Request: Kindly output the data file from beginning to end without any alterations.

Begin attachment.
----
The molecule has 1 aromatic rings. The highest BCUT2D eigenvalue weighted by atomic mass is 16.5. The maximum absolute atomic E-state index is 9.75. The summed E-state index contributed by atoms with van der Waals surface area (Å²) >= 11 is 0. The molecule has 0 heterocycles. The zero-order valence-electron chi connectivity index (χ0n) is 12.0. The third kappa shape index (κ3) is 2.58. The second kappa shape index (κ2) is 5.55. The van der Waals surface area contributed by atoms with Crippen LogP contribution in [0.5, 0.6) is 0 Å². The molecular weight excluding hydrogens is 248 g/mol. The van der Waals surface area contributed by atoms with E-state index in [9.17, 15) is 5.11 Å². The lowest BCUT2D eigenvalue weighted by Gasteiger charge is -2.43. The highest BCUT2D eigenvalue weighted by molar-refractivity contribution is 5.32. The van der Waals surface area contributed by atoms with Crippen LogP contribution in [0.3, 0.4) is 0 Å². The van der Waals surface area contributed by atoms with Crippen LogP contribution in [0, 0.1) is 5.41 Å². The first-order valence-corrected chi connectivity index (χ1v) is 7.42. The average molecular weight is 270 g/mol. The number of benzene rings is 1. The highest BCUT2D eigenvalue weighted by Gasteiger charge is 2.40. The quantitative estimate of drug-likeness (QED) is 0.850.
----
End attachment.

The molecule has 1 aromatic rings. The highest BCUT2D eigenvalue weighted by atomic mass is 16.5. The maximum absolute atomic E-state index is 9.75. The summed E-state index contributed by atoms with van der Waals surface area (Å²) >= 11 is 0. The molecule has 0 heterocycles. The zero-order valence-electron chi connectivity index (χ0n) is 12.0. The third kappa shape index (κ3) is 2.58. The second kappa shape index (κ2) is 5.55. The van der Waals surface area contributed by atoms with Crippen LogP contribution in [0.5, 0.6) is 0 Å². The molecular weight excluding hydrogens is 248 g/mol. The van der Waals surface area contributed by atoms with E-state index in [9.17, 15) is 5.11 Å². The lowest BCUT2D eigenvalue weighted by Gasteiger charge is -2.43. The highest BCUT2D eigenvalue weighted by molar-refractivity contribution is 5.32. The van der Waals surface area contributed by atoms with Crippen LogP contribution in [0.3, 0.4) is 0 Å². The van der Waals surface area contributed by atoms with Crippen LogP contribution in [0, 0.1) is 5.41 Å². The first-order valence-corrected chi connectivity index (χ1v) is 7.42. The average molecular weight is 270 g/mol. The number of benzene rings is 1. The highest BCUT2D eigenvalue weighted by Gasteiger charge is 2.40. The quantitative estimate of drug-likeness (QED) is 0.850.